Architectural Digest. Wired. Gourmet. Popular magazines and producers of high-quality content, of course -- but educational providers?
In a way, yes, if their publisher, Condé Nast, and its partners and backers fulfill their vision in the months to come.
Under the project, Condé Nast publications will team up with universities to create a set of accredited certificate programs and eventually master’s-degree programs (with the colleges and universities, not the magazines, as the "institution.") Condé Nast writers and editors will contribute subject matter expertise and the publisher will provide some financial backing to the partnerships.
The institutions and new academic programs (which will include both interactive online content and in-person elements) have not yet been identified, but discussions with universities are under way with the goal of launching the first programs in fall 2015. The aforementioned magazines are likely to be involved in the first programs to get off the ground, but other Condé Nast publications (which include The New Yorker, Vanity Fair, Allure and Golf Digest) could also participate.
The initiative is the latest backed by University Ventures, a New York-based fund that since 2012 has sought to drive innovation in traditional higher education not by "disrupting" it from the outside but by encouraging it from within.
"We're not the barbarians at the gate," says Daniel Pianko, a managing director at University Ventures. "A lot of the pure disrupters out there don't seem to understand the importance of 1,000 years of history. Our approach is, how do you work within the construct that has that history and immense consumer acceptance, and innovate within that."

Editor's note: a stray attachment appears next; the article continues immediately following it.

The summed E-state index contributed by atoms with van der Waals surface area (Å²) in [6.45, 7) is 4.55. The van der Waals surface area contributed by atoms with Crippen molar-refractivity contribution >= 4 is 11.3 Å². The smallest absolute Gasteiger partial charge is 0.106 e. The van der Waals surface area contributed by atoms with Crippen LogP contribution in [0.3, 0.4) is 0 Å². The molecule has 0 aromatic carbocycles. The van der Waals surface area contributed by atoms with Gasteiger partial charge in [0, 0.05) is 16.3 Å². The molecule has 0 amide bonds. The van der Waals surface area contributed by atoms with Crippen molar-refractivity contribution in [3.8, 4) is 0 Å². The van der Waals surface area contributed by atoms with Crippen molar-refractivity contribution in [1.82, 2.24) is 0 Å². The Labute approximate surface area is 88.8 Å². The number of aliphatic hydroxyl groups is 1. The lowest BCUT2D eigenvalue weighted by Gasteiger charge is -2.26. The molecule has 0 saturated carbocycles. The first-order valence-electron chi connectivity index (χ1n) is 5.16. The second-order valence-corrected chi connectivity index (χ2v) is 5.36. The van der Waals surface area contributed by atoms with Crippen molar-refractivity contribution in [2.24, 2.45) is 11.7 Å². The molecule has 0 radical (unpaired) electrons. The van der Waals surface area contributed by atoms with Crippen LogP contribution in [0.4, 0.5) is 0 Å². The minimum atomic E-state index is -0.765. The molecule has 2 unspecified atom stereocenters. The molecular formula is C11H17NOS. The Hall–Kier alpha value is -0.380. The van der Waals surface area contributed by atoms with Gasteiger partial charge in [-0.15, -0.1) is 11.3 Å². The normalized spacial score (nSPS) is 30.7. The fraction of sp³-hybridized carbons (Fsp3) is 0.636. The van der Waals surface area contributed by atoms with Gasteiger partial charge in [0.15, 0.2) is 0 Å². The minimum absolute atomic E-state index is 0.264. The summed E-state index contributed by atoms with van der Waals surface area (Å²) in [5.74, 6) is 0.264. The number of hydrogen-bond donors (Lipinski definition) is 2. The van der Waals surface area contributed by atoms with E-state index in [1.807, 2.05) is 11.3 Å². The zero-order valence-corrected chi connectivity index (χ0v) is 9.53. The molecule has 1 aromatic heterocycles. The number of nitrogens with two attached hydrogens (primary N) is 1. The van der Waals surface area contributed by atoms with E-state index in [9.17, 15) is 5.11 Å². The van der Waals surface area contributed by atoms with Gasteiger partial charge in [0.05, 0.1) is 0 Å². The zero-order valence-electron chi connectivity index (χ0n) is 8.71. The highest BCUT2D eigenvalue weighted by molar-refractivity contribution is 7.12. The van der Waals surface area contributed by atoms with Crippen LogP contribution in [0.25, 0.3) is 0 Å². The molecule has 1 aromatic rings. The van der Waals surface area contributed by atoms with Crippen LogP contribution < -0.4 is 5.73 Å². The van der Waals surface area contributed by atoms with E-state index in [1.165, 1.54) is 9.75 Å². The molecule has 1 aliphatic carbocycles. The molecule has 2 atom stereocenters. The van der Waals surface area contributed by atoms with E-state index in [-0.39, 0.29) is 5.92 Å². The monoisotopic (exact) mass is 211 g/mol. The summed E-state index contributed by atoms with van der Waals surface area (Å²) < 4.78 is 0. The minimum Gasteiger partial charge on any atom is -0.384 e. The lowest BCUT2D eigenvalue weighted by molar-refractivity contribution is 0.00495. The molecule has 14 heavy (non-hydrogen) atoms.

University Ventures' role in the new initiative is through a company called Qubed, which will help its partners (in this case Condé Nast and the universities it collaborates with) market and manage the hybrid academic programs they build. Neither University Ventures nor Condé Nast was willing to discuss the size of their financial investments.
University Ventures has invested in another company, Synergis, that fills this role for online programs in much the same way that companies such as 2U, Academic Partnerships and Deltak do. Qubed aims to do the same things with programs that are a mix of online and in person, says Pianko.
The Condé Nast project was an intriguing first partnership for Qubed, Pianko says, because of the opportunity to "bring incredibly strong consumer brands into education and connect them with strong university brands to build consumer experiences commensurate with the quality of those brands."
The quality and potential success of the initiative will be hard to judge until the university partners are identified, of course, but "picture a business innovation program created with Wired, or having students work with leading designers and architects through a program with Architectural Digest," he says.
Jill Bright, chief administrative officer at Condé Nast, called the partnership a "natural next step" for a publishing company where many editors serve as adjunct instructors in their fields, and the magazines' employees share their content expertise at conferences and events.
She and Pianko envision the Condé Nast writers, designers and other experts serving as guest lecturers, among other things. "We'll be looking for the best ways to bring that expertise into the classroom," says Pianko.
As might be expected, the publishing company has multiple goals, some more philanthropic than others. "We have a very strong interest in being part of developing the next generation of talent," says Bright. "It is an opportunity to introduce our brands to new audiences by creating something that's unique in an educational setting."
She adds: "We think our brands have far-reaching influence, and would like to use that in positive way to educate people."
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